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Swiss Science, African Decolonization and the Rise of Global Health, 1940-2010


Basler Beiträge zur Geschichtswissenschaft (BBG)
Caroline Arni / Susanna Burghartz / Lucas Burkart / Martin Lengwiler / Claudia Opitz-Belakhal / Frithjof Benjamin Schenk (Hrsg.)

BBG
186: Lukas Meier
Swiss Science, African Decolonization and the Rise of Global Health, 1940-2010
2014. 323 Seiten, 14 Abbildungen, 3 Karten. Broschiert.
sFr. 58.- / € (D) 58.- / € (A) 60.-
ISBN 978-3-7965-3347-1
Swiss Science, African Decolonization and the Rise of Global Health, 1940-201058.00


Von der Feldforschung zur Globalen Gesundheit – and back again ... Schweizer Wissenschaft und die Dekolonisierung Afrikas

Wissenschaftliche Neugierde ist grenzenlos. Auch in der Schweiz. Das Schweizerische Tropeninstitut errichtete bereits in den frühen 1950er Jahren zwei Forschungslaboratorien in Afrika: das Centre Suisse de Recherches Scientifiques (CSRS) an der Côte d’Ivoire sowie das Swiss Tropical Institute Field Laboratory (STIFL) in Tansania. Das Buch erzählt die Geschichte der Schweizer Wissenschaft an diesen Schauplätzen. Es beschreibt den Wandel von einer auf die Schweiz bezogenen Wissenschaft zu einer aktiven Forschungspartnerschaft.

After World War II, and especially during the decolonization era, Switzerland became more closely involved in African affairs. Swiss research institutions were established in both West and East Africa – the Centre Suisse de Recherches Scientifiques at Côte d’Ivoire and the Swiss Tropical Institute Field Laboratory in Tanganyika. Playing a key role in exchanges of individuals, ideas and objects between Switzerland and Africa, these institutions evolved into scientific hotspots, ultimately led by African scientists and deeply embedded within the local scientific systems. This volume analyzes the successive transformations and paradigm shifts of Swiss science in Africa – from the study of nature and collection of specimens, through development aspirations, to more recent research partnerships. By tracing this history from late colonialism to the period of development aid and structural adjustment, the work aims to contribute to a better understanding of the burgeoning field of global health.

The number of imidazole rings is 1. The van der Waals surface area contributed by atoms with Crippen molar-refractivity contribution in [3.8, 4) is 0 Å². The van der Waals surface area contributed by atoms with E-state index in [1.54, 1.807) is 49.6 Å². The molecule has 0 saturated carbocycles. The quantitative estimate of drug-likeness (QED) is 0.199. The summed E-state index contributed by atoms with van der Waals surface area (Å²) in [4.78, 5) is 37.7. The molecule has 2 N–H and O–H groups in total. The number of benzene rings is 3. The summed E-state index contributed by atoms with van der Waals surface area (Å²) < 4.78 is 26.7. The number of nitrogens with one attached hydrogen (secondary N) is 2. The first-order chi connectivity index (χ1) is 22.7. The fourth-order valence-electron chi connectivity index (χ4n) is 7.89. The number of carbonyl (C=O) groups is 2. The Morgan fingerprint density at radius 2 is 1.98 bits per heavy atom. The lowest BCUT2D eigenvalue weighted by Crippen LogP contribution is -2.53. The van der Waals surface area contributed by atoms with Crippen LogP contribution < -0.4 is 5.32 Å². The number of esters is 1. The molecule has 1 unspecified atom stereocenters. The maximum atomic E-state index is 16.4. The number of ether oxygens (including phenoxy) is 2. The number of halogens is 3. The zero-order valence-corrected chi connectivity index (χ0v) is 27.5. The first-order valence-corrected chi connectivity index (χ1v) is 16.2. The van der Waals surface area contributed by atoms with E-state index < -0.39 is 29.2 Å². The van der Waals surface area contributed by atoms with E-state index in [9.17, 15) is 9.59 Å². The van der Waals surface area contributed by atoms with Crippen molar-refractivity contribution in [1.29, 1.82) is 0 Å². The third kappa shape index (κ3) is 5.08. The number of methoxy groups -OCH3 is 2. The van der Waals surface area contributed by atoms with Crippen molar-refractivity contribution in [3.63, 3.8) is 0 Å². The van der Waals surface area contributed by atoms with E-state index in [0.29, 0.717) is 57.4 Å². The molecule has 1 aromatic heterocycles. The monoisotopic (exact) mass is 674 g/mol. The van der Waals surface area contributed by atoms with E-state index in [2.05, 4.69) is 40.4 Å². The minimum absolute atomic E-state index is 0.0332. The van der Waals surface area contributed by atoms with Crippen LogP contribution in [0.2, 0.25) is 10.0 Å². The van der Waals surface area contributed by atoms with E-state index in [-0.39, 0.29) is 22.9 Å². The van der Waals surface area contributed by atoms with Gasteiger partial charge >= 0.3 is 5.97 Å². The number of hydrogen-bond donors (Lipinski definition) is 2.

Aus dem Inhalt

Introduction: Science, Medicine, and Decolonization

Chapter 1: Decolonization, Development and Geographies of Knowledge

Chapter 2: Switzerland in the World

Chapter 3: Scientists in the Field

Chapter 4: The Charitable Impulse: Development and Nutritional Research in Switzerland and Africa

Chapter 5: The Empire Retreats: Medical Research, Development and the Rise of Social Medicine

Chapter 6: The Transformation of Swiss Science in the Era of Structural Adjustment

Chapter 7: The Governance of Malaria Research in Tanzania

Epilogue: Science and Decolonization Revisited  

Lukas Meier is a scientific collaborator at the Swiss Tropical and Public Health Institute. He studied History and Political Sciences at the Universities of Basel, Bern and Wisconsin Madison, receiving his PhD from the University of Basel in 2012. His research interests include African history and the history of science. 

"But the book is much more than a case-study: it recounts fascinating pages in the history of public health, nutrition and malaria research. It explores the uncharted territory of post-colonial medical science, and offers a precious prehistory of what is now known as global health." Medical History, Guillaume Lachenal, April 2015

"This makes for demanding reading, but the result is a goldmine of original stories of science, politics and public health in Africa." Medical History, Guillaume Lachenal, April 2015

"Swiss Science ist eine hervorragende Dissertation und ein höchst willkommener Beitrag zur postkolonialen Schweizer Wissensgeschichte." Wissenschaftsgeschichte, Lea Haller, Juni 2015

"Meiers Arbeit ist wichtig, und das gleich in vielerlei Hinsicht. Zum einen ist dem Autor eine sehr lesenswerte Abhandlung zur Geschichte der Medizin, besonders mit blick auf die Vernetzung zwischend er Schweiz und Afrika gelungen, zum anderen zeigt der Autor sehr detailliert, welchen Grössen eine solche Entwicklung unterworfen ist [...]" Historische Rezensionen, Riccardo Altieri, 12. September 2015